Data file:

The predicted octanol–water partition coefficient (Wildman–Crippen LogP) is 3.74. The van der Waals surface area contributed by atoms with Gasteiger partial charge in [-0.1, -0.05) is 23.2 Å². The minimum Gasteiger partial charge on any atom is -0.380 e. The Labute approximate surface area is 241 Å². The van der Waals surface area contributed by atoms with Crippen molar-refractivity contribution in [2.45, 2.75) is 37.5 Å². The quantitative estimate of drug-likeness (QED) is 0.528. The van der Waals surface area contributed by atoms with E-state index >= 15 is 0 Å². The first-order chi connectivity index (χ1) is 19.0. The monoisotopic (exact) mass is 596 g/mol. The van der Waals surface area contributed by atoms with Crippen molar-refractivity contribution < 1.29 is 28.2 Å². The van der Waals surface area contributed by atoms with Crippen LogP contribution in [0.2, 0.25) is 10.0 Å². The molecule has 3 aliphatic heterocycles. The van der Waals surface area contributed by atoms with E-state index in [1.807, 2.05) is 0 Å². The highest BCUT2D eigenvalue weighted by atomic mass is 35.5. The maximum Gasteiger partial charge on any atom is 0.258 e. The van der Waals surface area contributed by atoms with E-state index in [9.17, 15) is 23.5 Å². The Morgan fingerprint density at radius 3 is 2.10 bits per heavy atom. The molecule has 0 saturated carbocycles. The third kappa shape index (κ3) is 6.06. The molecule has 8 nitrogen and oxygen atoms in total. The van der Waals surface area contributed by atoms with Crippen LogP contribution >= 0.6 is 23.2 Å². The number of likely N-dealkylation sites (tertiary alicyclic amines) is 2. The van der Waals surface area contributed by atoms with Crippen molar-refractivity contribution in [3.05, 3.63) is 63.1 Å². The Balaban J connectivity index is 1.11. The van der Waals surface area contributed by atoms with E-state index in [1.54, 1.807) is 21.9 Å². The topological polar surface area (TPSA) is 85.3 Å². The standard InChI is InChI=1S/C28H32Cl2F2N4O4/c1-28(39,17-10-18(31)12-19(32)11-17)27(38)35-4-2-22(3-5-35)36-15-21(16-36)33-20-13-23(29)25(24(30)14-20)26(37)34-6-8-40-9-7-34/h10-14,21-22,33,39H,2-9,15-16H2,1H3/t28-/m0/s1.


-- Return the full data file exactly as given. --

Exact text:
The predicted octanol–water partition coefficient (Wildman–Crippen LogP) is 3.74. The van der Waals surface area contributed by atoms with Gasteiger partial charge in [-0.1, -0.05) is 23.2 Å². The minimum Gasteiger partial charge on any atom is -0.380 e. The Labute approximate surface area is 241 Å². The van der Waals surface area contributed by atoms with Crippen molar-refractivity contribution in [2.45, 2.75) is 37.5 Å². The quantitative estimate of drug-likeness (QED) is 0.528. The van der Waals surface area contributed by atoms with E-state index >= 15 is 0 Å². The first-order chi connectivity index (χ1) is 19.0. The monoisotopic (exact) mass is 596 g/mol. The van der Waals surface area contributed by atoms with Crippen molar-refractivity contribution < 1.29 is 28.2 Å². The van der Waals surface area contributed by atoms with Crippen LogP contribution in [0.2, 0.25) is 10.0 Å². The molecule has 3 aliphatic heterocycles. The van der Waals surface area contributed by atoms with E-state index in [1.807, 2.05) is 0 Å². The highest BCUT2D eigenvalue weighted by atomic mass is 35.5. The maximum Gasteiger partial charge on any atom is 0.258 e. The van der Waals surface area contributed by atoms with E-state index in [9.17, 15) is 23.5 Å². The Morgan fingerprint density at radius 3 is 2.10 bits per heavy atom. The molecule has 0 saturated carbocycles. The third kappa shape index (κ3) is 6.06. The molecule has 8 nitrogen and oxygen atoms in total. The van der Waals surface area contributed by atoms with Crippen LogP contribution >= 0.6 is 23.2 Å². The number of likely N-dealkylation sites (tertiary alicyclic amines) is 2. The van der Waals surface area contributed by atoms with Crippen molar-refractivity contribution in [3.05, 3.63) is 63.1 Å². The Balaban J connectivity index is 1.11. The van der Waals surface area contributed by atoms with E-state index in [1.54, 1.807) is 21.9 Å². The topological polar surface area (TPSA) is 85.3 Å². The standard InChI is InChI=1S/C28H32Cl2F2N4O4/c1-28(39,17-10-18(31)12-19(32)11-17)27(38)35-4-2-22(3-5-35)36-15-21(16-36)33-20-13-23(29)25(24(30)14-20)26(37)34-6-8-40-9-7-34/h10-14,21-22,33,39H,2-9,15-16H2,1H3/t28-/m0/s1.